# 2D Data Plotting Posted on March 4th, 2014
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To demonstrate the scalar to RGB colormap from the previous article, I put together a little demo showing how to visualize some 2D scalar field. Here I am plotting $$f(x,y)=1-0.5(x^2+y^2)$$. This function varies radially from 1 at the origin to 0 in the corners of $$[-1,-1]:[1,1]$$ domain. Ideally, you would want to visualize the results by performing contouring. But in the absence of an actual contouring algorithm (the Visualization Toolkit book is a great reference) we obtain insight into the data by flooding each computational cell with the cell primary value. You can use the sliders below the change the numbers of levels and the cell spacing.

## Source Code

You can see the entire source code by opening the following link and using “Right click -> view source”. As you can see, the entire code is only 80 lines long. We first specify the needed HTML elements, mainly <canvas> and <form>:

<div style="padding-left: 2em;text-align:left">
<canvas id="canvas" width="400" height="400" style="border: 2px solid black;margin-bottom: 0.25em;">
Your browser does not support canvas
</canvas>

<form action="null" method="post">
Contours: <input type="range" id="nc" min="1" max="250" value="25" oninput="replot();" ><span id="span_nc"></span><br>
ni: <input type="range" id="ni" min="5" max="80" value="40" style="width:100px" oninput="replot();" ><span id="span_ni"></span><br>
nj: <input type="range" id="nj" min="5" max="80" value="40" style="width:100px" oninput="replot();" ><span id="span_nj"></span><br>
</form>
</div>

As you can see, whenever one of the inputs changes, we call function replot(). We also definite another function, called init() which is called just once to set up the transformation.

<script>
init();
replot();

/*uses form data to regenerate the plot*/
function replot()
{
var nc=document.getElementById("nc").value;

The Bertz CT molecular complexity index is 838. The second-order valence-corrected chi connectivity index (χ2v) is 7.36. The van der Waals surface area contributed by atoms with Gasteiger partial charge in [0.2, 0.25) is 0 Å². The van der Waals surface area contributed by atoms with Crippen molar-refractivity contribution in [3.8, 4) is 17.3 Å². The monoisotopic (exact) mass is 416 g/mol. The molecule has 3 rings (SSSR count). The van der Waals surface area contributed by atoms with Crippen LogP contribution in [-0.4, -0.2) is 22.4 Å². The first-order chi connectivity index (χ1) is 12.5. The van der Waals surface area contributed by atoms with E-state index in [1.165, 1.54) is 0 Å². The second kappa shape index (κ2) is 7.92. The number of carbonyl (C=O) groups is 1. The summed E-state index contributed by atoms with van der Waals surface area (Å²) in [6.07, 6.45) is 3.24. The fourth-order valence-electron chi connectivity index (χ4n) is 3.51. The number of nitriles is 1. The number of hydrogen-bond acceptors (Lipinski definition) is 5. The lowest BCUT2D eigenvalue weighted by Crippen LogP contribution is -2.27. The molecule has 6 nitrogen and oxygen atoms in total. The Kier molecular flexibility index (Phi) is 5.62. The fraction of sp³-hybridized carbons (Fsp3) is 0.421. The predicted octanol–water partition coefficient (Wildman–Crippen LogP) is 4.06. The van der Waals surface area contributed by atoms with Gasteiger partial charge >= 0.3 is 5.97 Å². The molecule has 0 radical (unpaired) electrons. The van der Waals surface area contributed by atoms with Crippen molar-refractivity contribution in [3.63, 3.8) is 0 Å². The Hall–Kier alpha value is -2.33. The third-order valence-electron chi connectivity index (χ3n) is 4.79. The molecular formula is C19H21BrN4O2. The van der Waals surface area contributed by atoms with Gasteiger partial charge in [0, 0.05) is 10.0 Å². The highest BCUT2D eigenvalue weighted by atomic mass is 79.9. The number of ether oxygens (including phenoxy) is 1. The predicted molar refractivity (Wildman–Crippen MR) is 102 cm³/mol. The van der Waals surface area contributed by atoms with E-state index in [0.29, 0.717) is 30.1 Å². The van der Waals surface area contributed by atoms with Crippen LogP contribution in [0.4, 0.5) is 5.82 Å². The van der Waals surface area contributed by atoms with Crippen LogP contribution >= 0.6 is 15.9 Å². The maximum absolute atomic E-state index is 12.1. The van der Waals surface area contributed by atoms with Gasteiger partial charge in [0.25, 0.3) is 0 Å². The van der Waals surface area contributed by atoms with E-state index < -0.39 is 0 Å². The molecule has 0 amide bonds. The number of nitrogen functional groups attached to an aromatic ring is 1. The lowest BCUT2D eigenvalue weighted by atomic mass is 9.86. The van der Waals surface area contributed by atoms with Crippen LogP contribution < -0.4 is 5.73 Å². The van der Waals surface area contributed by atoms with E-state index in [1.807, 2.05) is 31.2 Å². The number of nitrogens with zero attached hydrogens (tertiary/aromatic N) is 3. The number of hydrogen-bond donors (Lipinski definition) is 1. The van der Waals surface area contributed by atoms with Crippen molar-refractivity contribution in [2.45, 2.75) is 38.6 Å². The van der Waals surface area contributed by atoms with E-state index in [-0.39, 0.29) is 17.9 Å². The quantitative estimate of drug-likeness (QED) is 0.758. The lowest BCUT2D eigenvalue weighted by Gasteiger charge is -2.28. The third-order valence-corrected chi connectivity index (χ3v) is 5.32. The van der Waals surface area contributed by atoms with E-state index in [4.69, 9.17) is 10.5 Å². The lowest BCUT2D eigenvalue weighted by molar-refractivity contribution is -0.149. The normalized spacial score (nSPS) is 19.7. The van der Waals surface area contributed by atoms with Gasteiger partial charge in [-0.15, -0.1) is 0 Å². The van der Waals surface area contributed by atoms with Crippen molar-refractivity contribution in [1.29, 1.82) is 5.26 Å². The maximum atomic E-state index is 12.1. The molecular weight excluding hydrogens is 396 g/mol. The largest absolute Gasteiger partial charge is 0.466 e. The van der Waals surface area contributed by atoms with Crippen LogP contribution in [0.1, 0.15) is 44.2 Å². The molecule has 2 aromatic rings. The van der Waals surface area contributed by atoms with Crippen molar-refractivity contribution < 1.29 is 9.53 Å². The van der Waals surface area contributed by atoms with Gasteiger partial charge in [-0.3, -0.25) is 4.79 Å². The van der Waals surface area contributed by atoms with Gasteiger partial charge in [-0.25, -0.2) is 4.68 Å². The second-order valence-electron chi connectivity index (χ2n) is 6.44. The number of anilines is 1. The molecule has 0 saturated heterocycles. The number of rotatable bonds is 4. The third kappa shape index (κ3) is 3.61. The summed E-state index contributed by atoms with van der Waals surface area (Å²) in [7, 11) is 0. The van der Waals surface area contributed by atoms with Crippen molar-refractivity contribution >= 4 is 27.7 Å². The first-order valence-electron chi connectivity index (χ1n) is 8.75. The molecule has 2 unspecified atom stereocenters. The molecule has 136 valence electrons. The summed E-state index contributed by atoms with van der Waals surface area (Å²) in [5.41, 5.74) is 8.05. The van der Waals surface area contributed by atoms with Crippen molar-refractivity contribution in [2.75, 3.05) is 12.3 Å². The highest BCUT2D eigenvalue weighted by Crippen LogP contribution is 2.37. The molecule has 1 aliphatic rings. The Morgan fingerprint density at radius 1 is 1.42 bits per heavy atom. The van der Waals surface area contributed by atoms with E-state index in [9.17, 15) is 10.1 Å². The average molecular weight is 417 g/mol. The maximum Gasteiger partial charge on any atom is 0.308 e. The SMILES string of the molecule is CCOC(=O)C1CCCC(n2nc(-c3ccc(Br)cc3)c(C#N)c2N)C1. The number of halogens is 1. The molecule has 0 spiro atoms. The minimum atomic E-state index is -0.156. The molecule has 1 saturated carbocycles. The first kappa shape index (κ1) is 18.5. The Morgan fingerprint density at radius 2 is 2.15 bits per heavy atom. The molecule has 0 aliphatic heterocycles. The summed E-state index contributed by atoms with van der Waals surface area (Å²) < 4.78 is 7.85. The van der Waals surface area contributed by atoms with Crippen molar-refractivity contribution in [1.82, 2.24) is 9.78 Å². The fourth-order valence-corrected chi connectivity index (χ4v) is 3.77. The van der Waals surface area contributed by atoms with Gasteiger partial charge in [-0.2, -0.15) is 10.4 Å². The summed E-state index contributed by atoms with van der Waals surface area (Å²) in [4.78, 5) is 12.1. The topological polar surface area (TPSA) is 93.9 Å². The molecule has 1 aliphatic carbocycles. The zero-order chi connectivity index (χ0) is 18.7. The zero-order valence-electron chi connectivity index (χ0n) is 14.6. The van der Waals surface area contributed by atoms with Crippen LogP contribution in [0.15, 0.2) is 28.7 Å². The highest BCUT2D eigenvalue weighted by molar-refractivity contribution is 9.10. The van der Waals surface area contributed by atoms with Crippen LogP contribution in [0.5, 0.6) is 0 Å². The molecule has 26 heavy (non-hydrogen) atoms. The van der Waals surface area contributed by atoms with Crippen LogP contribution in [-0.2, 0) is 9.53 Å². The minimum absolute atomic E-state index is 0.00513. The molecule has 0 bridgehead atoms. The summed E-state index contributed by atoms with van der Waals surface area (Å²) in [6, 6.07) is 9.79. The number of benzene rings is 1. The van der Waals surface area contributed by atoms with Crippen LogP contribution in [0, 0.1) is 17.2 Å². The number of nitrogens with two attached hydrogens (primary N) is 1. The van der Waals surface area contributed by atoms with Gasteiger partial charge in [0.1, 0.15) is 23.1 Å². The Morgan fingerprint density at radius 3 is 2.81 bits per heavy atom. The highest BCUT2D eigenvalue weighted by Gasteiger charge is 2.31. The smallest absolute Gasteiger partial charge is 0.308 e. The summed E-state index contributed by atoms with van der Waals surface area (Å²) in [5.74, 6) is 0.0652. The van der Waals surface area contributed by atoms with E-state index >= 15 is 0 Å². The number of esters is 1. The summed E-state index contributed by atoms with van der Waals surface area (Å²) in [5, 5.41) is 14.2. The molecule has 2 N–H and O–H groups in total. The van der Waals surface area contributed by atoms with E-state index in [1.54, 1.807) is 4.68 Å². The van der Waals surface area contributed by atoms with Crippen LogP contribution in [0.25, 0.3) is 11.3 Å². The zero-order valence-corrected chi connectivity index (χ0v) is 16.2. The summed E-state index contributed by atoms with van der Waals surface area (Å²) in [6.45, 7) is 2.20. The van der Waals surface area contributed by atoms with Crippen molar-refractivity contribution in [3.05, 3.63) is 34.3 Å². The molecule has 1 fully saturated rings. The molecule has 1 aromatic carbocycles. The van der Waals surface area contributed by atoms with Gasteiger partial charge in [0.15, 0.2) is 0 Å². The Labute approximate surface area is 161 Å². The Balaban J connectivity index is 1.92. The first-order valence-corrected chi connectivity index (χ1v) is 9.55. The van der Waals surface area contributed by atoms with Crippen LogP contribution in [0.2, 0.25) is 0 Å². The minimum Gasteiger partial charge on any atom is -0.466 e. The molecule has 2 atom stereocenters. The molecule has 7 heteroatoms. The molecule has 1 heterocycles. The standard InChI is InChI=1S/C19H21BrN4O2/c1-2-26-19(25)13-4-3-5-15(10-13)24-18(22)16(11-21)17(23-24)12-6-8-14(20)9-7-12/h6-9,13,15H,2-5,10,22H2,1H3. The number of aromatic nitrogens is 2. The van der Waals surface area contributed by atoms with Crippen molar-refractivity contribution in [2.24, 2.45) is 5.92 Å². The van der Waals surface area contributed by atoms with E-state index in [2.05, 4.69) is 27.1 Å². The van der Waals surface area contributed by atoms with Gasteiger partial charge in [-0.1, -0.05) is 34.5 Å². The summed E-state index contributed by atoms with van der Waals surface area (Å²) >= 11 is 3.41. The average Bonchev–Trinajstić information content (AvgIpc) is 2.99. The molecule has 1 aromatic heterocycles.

var ni=document.getElementById("ni").value;
var nj=document.getElementById("nj").value;

document.getElementById("span_nc").innerHTML="("+nc+")";
document.getElementById("span_ni").innerHTML="("+ni+")";
document.getElementById("span_nj").innerHTML="("+nj+")";

plot(ni,nj,nc);
}

var ctx;
/*gets context and sets transformation*/
function init()
{
var c = document.getElementById("canvas");
ctx = c.getContext("2d");
var w=c.width;
var h=c.height;
/*transform to set canvas range from (-1,-1) in bottom left to (1,1) in top right*/
ctx.translate(0.5*w,0.5*h);
ctx.scale(0.5*w,-0.5*h);
ctx.lineWidth=2/w;
}

Finally, the actual plotting is done in the function plot(). This function takes as its inputs the number of cells in the x and y direction, as well as the number of banded levels. For each cell, ranging from (x,y) to (x+di,y+dj), we compute the function $latex f=1-0.5(x_c^2+y_c^2)$ at the cell centroid. The color is converted to a banded value using b = Math.round(z*nlev)/nlev. This scalar is then converted to RGB using the method described in the previous article, Converting Scalars to RGB. The color is used to “flood” the cell, by painting a solid filled rectangle. You may notice that the width of the rectangle is slightly larger than di and dj. This is done to overlap the rectangles, to avoid gaps. The code is again below.

/*plots a scalar function f=1-0.5(x^2+y^2) on domain (-1,-1):(1,1)*/
function plot(ni,nj,nlev)
{
var di = 2/(ni-1);			//cell spacing, total length=2
var dj = 2/(nj-1);
var x0 = -1;
var y0 = -1;

for (var j=0;j<nj;j++)
for (var i=0;i<ni;i++)
{
var x = x0+i*di;	//this is the origin of the cell
var y = y0+j*dj;

var xc = x+0.5*di;	 //this is the centroid of the cell
var yc = y+0.5*dj;

var z = 1-0.5*(xc*xc+yc*yc);	//evaluate at the centroid
var b = Math.round(z*nlev)/nlev; //banded value

var a=(1-b)/0.25;		//invert and group
var X=Math.floor(a);	//this is the integer part
var Y=Math.floor(255*(a-X)); //fractional part from 0 to 255
switch(X)
{
case 0: r=255;g=Y;b=0;break;
case 1: r=255-Y;g=255;b=0;break;
case 2: r=0;g=255;b=Y;break;
case 3: r=0;g=255-Y;b=255;break;
case 4: r=0;g=0;b=255;break;
}

ctx.fillStyle = "rgb("+r+","+g+","+b+")";
ctx.fillRect(x,y,di*1.2,dj*1.2); //1.2x to avoid gaps
}
}
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### 2 comments to “2D Data Plotting”

1. zguir
April 21, 2014 at 8:05 pm

Bonjour j ai un petit problème au niveau de simulation de l equation de la place en 2 dimension je trouve que la solution u du système linéaire est constante et quand je calcul l inverse de la matrice j ai la meme valeur qui se repete sachant que je travail avec la méthode des éléments finis et les condition au limite u=0 j ai besoin de votre aide merci d avance

2. kslash
June 8, 2014 at 10:29 pm

–zguir

I managed to understand you have problems solving 2d laplace heat eq (?) at the step where you solve the system of linear eqs. I would recommend to research the TDMA line-by-line solving and its application to 2d domains.